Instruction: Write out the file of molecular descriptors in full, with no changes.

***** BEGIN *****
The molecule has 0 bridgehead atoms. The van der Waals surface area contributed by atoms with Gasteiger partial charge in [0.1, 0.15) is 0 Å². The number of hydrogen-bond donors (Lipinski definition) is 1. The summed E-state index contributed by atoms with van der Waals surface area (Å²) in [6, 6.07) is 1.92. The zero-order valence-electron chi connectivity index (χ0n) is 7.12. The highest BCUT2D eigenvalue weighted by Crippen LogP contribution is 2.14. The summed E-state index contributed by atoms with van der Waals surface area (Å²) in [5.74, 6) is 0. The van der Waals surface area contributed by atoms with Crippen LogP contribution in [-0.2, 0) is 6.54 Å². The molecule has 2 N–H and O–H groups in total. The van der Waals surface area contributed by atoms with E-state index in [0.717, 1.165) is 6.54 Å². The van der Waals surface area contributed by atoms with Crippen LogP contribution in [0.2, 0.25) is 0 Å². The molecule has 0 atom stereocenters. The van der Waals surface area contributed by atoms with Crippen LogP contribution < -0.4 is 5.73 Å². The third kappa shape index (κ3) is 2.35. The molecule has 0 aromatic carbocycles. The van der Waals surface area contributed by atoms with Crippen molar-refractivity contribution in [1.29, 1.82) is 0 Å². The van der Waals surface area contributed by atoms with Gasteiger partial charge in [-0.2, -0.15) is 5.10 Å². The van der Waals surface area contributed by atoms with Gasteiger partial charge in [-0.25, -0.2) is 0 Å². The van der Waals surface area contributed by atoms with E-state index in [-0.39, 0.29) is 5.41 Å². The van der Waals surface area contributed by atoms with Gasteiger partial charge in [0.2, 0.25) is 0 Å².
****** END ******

The molecule has 0 bridgehead atoms. The van der Waals surface area contributed by atoms with Gasteiger partial charge in [0.1, 0.15) is 0 Å². The number of hydrogen-bond donors (Lipinski definition) is 1. The summed E-state index contributed by atoms with van der Waals surface area (Å²) in [6, 6.07) is 1.92. The zero-order valence-electron chi connectivity index (χ0n) is 7.12. The highest BCUT2D eigenvalue weighted by Crippen LogP contribution is 2.14. The summed E-state index contributed by atoms with van der Waals surface area (Å²) in [5.74, 6) is 0. The van der Waals surface area contributed by atoms with Crippen LogP contribution in [-0.2, 0) is 6.54 Å². The molecule has 2 N–H and O–H groups in total. The van der Waals surface area contributed by atoms with E-state index in [0.717, 1.165) is 6.54 Å². The van der Waals surface area contributed by atoms with Crippen LogP contribution in [0.2, 0.25) is 0 Å². The molecule has 0 atom stereocenters. The van der Waals surface area contributed by atoms with Crippen LogP contribution < -0.4 is 5.73 Å². The third kappa shape index (κ3) is 2.35. The molecule has 0 aromatic carbocycles. The van der Waals surface area contributed by atoms with Crippen molar-refractivity contribution in [1.29, 1.82) is 0 Å². The van der Waals surface area contributed by atoms with Gasteiger partial charge in [-0.2, -0.15) is 5.10 Å². The van der Waals surface area contributed by atoms with Gasteiger partial charge in [-0.25, -0.2) is 0 Å². The van der Waals surface area contributed by atoms with E-state index in [-0.39, 0.29) is 5.41 Å². The van der Waals surface area contributed by atoms with Gasteiger partial charge in [0.2, 0.25) is 0 Å².